Latin America’s Rightward Turn

A decade ago Latin America was the Left’s great hope. How did the dreams of the Pink Tide give way to the horrors of Bolsonaro?

Illustration by Baldur Helgason

Jair Bolsonaro’s ascent to the Brazilian presidency produced much hand-wringing across the Western press. If only the conspiracy that brought him to power had been similarly condemned. The backdrop to Bolsonaro’s victory was the long persecution of the left-wing Workers’ Party, which had governed Brazil since 2003. Once Brazil’s elite had impeached president Dilma Rousseff, imprisoned former president ‘Lula’ da Silva, and banned him from running for the presidency despite his commanding lead in the polls, there was no turning back. As in Europe of the 1930s, it was the ancien régime that normalised the new monster.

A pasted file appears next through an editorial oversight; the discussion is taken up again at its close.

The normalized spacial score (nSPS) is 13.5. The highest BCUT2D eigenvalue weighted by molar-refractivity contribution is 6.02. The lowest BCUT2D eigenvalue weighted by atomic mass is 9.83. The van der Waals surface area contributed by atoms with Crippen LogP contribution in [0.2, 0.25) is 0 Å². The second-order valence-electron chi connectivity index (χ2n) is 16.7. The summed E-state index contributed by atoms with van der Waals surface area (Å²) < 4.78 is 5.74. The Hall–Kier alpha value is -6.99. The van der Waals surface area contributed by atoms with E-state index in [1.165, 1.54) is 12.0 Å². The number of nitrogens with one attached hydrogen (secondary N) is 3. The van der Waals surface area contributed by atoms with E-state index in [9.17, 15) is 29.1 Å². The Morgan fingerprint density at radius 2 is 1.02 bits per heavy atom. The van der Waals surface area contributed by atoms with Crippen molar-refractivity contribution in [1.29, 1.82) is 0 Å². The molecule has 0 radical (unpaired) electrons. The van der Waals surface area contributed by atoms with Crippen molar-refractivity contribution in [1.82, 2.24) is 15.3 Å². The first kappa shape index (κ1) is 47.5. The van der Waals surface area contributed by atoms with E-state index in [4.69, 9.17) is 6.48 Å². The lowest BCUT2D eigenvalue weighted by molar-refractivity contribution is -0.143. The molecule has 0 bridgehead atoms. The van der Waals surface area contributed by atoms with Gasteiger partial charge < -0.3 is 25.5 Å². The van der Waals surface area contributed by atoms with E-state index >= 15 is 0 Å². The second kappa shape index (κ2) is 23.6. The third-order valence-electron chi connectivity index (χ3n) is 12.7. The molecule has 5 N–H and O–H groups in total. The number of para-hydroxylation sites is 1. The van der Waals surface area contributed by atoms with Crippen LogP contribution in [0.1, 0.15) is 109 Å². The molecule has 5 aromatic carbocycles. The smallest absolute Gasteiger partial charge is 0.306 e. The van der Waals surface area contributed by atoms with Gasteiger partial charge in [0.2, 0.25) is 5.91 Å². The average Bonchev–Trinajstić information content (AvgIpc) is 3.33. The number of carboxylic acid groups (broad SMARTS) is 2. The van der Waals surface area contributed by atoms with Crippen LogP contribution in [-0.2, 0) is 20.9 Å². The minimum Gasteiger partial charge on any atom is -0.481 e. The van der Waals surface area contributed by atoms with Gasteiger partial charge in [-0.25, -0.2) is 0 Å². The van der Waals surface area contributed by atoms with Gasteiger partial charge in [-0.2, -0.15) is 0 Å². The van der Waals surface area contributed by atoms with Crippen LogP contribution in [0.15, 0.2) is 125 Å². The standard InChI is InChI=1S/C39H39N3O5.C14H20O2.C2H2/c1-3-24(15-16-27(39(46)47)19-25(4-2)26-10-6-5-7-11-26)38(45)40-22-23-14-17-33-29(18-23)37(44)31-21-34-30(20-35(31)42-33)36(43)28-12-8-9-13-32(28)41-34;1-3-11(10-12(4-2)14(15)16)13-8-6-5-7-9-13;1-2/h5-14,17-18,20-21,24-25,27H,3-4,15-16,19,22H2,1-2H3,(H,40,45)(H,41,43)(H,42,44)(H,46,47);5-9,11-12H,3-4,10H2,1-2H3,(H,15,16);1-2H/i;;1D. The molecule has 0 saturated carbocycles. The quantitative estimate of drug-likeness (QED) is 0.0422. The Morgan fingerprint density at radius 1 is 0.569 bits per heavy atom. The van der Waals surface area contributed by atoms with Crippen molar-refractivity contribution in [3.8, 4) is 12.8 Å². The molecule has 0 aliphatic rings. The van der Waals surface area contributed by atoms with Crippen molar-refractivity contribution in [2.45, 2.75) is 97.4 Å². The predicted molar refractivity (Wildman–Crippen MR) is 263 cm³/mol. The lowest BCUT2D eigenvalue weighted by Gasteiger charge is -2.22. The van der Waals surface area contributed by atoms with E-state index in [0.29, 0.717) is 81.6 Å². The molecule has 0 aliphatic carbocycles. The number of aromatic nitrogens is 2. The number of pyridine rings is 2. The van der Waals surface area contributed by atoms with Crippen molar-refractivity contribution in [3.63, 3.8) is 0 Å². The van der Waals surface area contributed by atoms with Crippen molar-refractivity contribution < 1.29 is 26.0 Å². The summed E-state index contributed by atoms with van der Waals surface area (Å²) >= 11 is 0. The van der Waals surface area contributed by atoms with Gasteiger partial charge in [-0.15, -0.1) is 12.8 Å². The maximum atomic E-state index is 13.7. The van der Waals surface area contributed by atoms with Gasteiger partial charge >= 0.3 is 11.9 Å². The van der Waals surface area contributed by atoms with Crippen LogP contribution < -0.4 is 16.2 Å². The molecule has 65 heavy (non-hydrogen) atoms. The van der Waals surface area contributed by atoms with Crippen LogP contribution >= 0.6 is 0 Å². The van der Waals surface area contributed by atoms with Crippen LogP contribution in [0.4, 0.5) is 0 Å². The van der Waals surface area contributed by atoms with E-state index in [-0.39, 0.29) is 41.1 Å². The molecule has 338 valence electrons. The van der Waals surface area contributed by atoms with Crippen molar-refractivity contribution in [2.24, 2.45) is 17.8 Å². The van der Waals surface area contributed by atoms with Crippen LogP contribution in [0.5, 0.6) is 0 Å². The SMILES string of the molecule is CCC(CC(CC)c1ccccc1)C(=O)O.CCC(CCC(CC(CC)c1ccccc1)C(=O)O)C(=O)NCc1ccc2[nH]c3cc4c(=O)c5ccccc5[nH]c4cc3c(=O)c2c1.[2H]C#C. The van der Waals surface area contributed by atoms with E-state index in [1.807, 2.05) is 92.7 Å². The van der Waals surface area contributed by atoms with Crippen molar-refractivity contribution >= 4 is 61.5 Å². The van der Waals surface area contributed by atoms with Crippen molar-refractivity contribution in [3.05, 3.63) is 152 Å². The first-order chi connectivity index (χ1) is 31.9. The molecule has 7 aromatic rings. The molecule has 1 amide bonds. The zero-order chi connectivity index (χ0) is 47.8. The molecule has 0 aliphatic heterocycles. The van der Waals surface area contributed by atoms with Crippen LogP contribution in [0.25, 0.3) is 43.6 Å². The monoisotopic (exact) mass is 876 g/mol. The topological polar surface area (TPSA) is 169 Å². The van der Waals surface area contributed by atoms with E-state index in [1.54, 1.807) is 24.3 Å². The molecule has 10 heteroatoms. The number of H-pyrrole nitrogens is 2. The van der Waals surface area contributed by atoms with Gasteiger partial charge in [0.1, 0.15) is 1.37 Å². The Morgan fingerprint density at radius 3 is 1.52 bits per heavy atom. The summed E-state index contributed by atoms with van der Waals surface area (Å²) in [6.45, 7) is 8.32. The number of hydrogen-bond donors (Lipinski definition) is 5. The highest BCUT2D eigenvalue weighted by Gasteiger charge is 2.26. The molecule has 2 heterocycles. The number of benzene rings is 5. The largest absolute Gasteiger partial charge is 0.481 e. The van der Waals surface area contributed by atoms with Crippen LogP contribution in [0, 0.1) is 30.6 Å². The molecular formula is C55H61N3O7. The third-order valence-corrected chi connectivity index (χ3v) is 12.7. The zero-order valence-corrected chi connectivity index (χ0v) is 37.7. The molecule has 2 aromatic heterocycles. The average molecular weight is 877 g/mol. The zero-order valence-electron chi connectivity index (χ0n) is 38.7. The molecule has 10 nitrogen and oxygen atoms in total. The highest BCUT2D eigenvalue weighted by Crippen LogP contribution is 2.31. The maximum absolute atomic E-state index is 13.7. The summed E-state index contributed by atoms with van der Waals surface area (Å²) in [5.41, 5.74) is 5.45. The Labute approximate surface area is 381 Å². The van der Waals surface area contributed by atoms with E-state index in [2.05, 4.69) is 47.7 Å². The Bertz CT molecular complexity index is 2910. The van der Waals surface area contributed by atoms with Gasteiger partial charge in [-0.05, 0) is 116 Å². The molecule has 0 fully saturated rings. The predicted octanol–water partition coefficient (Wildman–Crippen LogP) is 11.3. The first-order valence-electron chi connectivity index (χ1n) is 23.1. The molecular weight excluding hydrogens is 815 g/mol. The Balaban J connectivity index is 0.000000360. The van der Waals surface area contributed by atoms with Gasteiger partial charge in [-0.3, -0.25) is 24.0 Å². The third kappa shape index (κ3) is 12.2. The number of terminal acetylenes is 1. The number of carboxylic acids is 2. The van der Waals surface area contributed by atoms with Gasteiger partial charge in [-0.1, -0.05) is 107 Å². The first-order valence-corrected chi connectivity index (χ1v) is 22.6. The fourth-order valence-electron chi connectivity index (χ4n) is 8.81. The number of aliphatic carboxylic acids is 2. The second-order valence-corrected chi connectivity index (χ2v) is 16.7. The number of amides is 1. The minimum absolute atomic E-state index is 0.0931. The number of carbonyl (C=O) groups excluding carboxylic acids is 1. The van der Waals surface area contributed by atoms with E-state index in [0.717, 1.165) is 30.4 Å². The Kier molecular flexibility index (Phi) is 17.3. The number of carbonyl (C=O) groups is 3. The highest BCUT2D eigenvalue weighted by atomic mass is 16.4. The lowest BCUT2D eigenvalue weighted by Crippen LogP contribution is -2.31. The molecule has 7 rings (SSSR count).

If Brazil offers bleak prospects for the Left, elsewhere in Latin America the picture is only a little better. The return of conservative governments has seen wave upon wave of aggressive neoliberal structural reforms. The Right has hardened its discourse, and its support base has shed the politically-correct liberal garb, in favour of a more radical — racist, classist, sexist, homophobic — language. The unregulated space of social media provides an ideal platform for this new lynch mob culture.

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